Regional Reviews: Washington, D.C.
Molly Smith Metzler wrote the play drawing on her own experiences, moving with her husband from New York City to Long Island shortly before giving birth to their first child. Jessie (Emjoy Savino), a corporate lawyer on maternity leave, feels trapped in the Long Island town of Port Washington; her husband commutes to work in Manhattan and she's spending her days alone with a daughter born by emergency C-section. The only place Jessie can go to get away is the local supermarket, where she meets her neighbor Lina (Dina Thomas), another new mother.
The two women bond immediately despite their differences: Lina is a lifelong Long Islander, on maternity leave from her job in a hospital, living with her boyfriend and his mother. She's also staying sober after years of alcohol and drug abuse, describing the process as "You accept that you want it, then choose to want something else more." They hang out together with their baby monitors in Jessie's yard (an ingenious set by Chelsea Warren that centers on a square patch of lawn with a photo mural of the neighborhood in the background).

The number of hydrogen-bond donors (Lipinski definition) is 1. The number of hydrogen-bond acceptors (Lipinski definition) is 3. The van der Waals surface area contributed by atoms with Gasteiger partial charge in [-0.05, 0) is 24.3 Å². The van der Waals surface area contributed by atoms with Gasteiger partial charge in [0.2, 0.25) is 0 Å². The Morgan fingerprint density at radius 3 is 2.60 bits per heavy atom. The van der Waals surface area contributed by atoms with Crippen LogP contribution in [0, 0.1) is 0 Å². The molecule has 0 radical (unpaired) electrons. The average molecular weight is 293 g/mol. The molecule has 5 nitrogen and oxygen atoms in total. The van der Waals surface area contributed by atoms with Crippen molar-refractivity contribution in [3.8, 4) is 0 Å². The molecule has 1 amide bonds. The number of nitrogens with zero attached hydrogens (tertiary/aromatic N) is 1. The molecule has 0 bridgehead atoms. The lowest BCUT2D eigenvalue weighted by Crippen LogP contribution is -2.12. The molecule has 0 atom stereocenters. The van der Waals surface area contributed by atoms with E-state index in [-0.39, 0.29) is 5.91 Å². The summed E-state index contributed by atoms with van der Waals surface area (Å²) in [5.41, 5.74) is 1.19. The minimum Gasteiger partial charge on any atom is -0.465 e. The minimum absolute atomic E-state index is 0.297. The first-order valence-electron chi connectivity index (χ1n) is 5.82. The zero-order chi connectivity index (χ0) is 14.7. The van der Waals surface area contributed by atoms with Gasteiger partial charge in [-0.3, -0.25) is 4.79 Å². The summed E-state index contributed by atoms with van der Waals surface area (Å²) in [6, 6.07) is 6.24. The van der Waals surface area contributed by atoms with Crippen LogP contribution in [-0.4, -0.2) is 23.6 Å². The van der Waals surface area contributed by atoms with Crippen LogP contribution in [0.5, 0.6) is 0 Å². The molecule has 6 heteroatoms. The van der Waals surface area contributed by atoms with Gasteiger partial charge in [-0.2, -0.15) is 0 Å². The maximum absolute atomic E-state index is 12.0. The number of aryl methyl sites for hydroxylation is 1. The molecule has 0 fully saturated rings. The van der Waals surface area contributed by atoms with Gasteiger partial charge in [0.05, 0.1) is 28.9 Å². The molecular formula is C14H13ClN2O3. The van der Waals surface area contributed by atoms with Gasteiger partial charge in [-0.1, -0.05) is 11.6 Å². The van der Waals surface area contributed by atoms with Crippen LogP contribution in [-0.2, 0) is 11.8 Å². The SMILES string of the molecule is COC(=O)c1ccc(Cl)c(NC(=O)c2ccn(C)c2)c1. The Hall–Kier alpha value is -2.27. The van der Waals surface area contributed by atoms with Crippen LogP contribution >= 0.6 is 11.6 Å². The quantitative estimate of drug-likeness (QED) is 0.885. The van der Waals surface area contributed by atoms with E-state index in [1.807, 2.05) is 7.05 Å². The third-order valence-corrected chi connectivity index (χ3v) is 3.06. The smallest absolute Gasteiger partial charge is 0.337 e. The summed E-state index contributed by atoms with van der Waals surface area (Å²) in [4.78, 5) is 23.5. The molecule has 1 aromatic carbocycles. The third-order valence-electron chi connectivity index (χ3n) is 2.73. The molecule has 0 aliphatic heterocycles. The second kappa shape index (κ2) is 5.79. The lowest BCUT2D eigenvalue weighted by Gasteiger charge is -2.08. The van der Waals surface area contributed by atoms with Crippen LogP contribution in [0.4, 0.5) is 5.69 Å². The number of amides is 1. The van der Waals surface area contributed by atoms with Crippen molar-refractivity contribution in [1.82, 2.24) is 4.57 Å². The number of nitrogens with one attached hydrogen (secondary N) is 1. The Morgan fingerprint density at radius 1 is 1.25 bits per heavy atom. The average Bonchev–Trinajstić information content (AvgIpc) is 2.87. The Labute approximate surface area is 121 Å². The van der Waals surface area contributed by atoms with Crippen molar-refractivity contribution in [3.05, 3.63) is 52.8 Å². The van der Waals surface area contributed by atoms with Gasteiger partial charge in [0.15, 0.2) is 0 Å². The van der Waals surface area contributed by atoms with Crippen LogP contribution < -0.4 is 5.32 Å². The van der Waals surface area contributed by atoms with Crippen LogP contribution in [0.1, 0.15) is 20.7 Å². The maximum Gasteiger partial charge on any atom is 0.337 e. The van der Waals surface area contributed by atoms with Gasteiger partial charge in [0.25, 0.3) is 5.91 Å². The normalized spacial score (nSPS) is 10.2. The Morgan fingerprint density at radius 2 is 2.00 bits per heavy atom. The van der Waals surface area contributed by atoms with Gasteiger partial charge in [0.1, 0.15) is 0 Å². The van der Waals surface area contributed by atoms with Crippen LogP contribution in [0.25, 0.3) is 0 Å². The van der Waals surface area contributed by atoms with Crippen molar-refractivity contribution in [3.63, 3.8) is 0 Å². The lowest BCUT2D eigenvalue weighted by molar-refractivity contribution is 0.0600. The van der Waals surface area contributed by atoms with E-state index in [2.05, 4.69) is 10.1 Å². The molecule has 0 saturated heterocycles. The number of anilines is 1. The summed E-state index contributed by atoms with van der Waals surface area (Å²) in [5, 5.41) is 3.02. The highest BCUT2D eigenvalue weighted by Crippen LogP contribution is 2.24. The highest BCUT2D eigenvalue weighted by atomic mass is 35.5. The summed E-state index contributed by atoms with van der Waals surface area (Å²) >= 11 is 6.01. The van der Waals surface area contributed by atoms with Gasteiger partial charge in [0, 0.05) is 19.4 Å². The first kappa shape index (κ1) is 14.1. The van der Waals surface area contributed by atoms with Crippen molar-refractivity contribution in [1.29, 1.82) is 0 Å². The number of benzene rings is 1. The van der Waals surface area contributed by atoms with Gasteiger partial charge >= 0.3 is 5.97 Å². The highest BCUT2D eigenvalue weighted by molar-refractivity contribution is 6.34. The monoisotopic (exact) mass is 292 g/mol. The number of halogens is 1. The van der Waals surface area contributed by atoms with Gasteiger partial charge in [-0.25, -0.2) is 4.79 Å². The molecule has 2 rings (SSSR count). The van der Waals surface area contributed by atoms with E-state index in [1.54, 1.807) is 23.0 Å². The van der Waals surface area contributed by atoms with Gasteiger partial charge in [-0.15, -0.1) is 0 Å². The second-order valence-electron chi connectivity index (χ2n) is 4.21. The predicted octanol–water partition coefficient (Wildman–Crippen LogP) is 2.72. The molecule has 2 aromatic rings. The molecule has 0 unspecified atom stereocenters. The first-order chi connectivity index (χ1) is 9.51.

The balance gets thrown off by the arrival of Mitchell (Paolo Andino), who lives in a wealthy community on a cliff overlooking Jessie and Lina's neighborhood. (How wealthy? Lina notes that several members of the New York Yankees have homes there.) Mitchell is worried that his wife Adrienne (Tessa Klein), a designer of high-end jewelry, isn't bonding with their baby and asks the two women to invite her to join them. Suddenly, the dynamics change between the friends and they're trying to communicate with a woman who literally looks down on them.
Director Joanie Schultz maintains a naturalistic flow that echoes the women's utterly realistic, often profane, frequently hilarious conversation. Thomas shines in the standout role: Lina is down-to-earth, Italian-American, and says whatever she wants with no apologies. Gavino conveys a sense of releasing long-held tensions, while Andino and Klein maintain enough distance from the other characters that misunderstandings are certain to follow.